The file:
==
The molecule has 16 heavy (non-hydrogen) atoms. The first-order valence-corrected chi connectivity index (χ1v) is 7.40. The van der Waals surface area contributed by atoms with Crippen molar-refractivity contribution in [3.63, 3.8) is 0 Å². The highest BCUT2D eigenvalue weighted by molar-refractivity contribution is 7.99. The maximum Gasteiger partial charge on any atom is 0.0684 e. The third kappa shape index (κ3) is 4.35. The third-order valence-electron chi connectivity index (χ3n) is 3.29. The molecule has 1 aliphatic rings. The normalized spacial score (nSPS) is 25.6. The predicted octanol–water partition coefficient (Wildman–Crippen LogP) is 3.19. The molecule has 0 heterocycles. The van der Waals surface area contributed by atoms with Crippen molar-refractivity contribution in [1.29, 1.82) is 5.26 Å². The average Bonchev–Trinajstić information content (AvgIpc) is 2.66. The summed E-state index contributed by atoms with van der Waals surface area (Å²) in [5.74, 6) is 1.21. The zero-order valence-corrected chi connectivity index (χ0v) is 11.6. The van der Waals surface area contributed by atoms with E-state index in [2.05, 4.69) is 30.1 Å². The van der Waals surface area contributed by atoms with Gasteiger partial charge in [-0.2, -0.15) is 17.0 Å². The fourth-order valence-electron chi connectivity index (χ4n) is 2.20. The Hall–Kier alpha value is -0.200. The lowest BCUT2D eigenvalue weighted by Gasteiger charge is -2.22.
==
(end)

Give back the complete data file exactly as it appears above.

The molecule has 16 heavy (non-hydrogen) atoms. The first-order valence-corrected chi connectivity index (χ1v) is 7.40. The van der Waals surface area contributed by atoms with Crippen molar-refractivity contribution in [3.63, 3.8) is 0 Å². The highest BCUT2D eigenvalue weighted by molar-refractivity contribution is 7.99. The maximum Gasteiger partial charge on any atom is 0.0684 e. The third kappa shape index (κ3) is 4.35. The third-order valence-electron chi connectivity index (χ3n) is 3.29. The molecule has 1 aliphatic rings. The normalized spacial score (nSPS) is 25.6. The predicted octanol–water partition coefficient (Wildman–Crippen LogP) is 3.19. The molecule has 0 heterocycles. The van der Waals surface area contributed by atoms with Crippen molar-refractivity contribution in [1.29, 1.82) is 5.26 Å². The average Bonchev–Trinajstić information content (AvgIpc) is 2.66. The summed E-state index contributed by atoms with van der Waals surface area (Å²) in [5.74, 6) is 1.21. The zero-order valence-corrected chi connectivity index (χ0v) is 11.6. The van der Waals surface area contributed by atoms with E-state index in [2.05, 4.69) is 30.1 Å². The van der Waals surface area contributed by atoms with Gasteiger partial charge in [-0.2, -0.15) is 17.0 Å². The fourth-order valence-electron chi connectivity index (χ4n) is 2.20. The Hall–Kier alpha value is -0.200. The lowest BCUT2D eigenvalue weighted by Gasteiger charge is -2.22.